Can athletes thrive on a plant based diet?

According to the Association of Dieticians of Canada, four percent of Canadian adults are vegetarian, and roughly two percent are vegan. There are many reason they make this choice – ethical, health, religions, etc.

Regardless of the reason why, the number one question is always “Where do you get your protein?”

And for an athlete, that is a valid question. Can athletes train hard, be successful and stay healthy on a vegan diet?

The answer is definitely yes but care should be taken to make sure they are getting all of their nutrients, not just enough protein.

Olympic figure skater Meagan Duhamel has been vegan since 2008. In an interview with Global News, Duhamel explains that she is very meticulous as to making sure she consumes adequate amounts of nutrients to remain healthy.

According to Brendan Brazier, there are three common problems for vegan athletes: hunger, muscle stiffness or cramps and low energy levels. These are all avoidable with the right combination of plant-based foods.

Hunger can be eliminated by eating protein and good quality fat at each meal and snack. Some good protein sources include

  • Hemp seed nut and flour
  • Tofu
  • Beans (kidney, black, garbanzo, soy, adzuki)
  • Legumes

And to make sure that protein does everything it is supposed to, pair it with a quality fat such as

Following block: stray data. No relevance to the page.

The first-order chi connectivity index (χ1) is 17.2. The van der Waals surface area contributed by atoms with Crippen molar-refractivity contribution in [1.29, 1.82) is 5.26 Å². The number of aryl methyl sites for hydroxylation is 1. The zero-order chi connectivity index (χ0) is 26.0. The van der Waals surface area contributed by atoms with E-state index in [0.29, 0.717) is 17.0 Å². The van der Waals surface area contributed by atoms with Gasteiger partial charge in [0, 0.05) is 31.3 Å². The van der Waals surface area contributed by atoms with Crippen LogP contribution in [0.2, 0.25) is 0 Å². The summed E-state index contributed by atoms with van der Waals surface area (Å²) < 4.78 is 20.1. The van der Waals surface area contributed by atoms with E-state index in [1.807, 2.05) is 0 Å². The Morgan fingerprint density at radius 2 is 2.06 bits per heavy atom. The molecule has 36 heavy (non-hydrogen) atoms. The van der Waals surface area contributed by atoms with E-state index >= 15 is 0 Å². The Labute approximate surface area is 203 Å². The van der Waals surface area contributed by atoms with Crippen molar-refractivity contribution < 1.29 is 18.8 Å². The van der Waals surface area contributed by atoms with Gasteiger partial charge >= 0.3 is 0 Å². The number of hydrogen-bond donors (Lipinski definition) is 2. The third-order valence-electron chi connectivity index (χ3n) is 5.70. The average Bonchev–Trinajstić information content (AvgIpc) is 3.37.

• Extra virgin olive oil
  • Flax seed oil
  • Hemp seed oil
  • Avocado
  • Non-roasted nuts and seeds

Another problem that a vegan athlete may encounter is muscle stiffness and cramps caused by a lack of sodium and/or calcium.

Sea salt can easily be added to a meal to help increase sodium and calcium is found in these vegan options:

  • Almonds
  • Beans
  • Dark, leafy green vegetables (spinach, kale)
  • Sesame seeds
  • Sunflower seeds

And finally, an athlete may experience low energy levels. Brazier says that “When red meat is eliminated from an active person’s diet, the long-term effect is often a reduction in red blood cells often leading to anemia. Vegan or not, athletes have traditionally had trouble maintaining satisfactory iron levels for optimal performance.”

This is not only bad for an athlete’s performance but can compromise the athlete’s overall health. A bi-yearly blood test and reveal any deficiencies before they get too serious. And of course eating iron rich foods alongside foods rich in Vitamin C will help:

  • Fortified cereal
  • Split pea soup
  • Cookies or other baked foods made with molasses (also high in calcium)
  • Dried peas and beans (kidney, lima, lentils)
  • Bran
  • Blackstrap molasses
  • Soybean nuts
  • Prune juice, raisins
  • Enriched rice
  • Peanut butter
  • Apricots
  • Green beans
  • Walnuts, cashews, pecans, almonds

For anyone thinking about converting to a vegan diet, or wondering if your diet is meeting your body’s needs, visit a registered dietitian, especially one well-versed in the vegan diet.

Happy Vegan Day!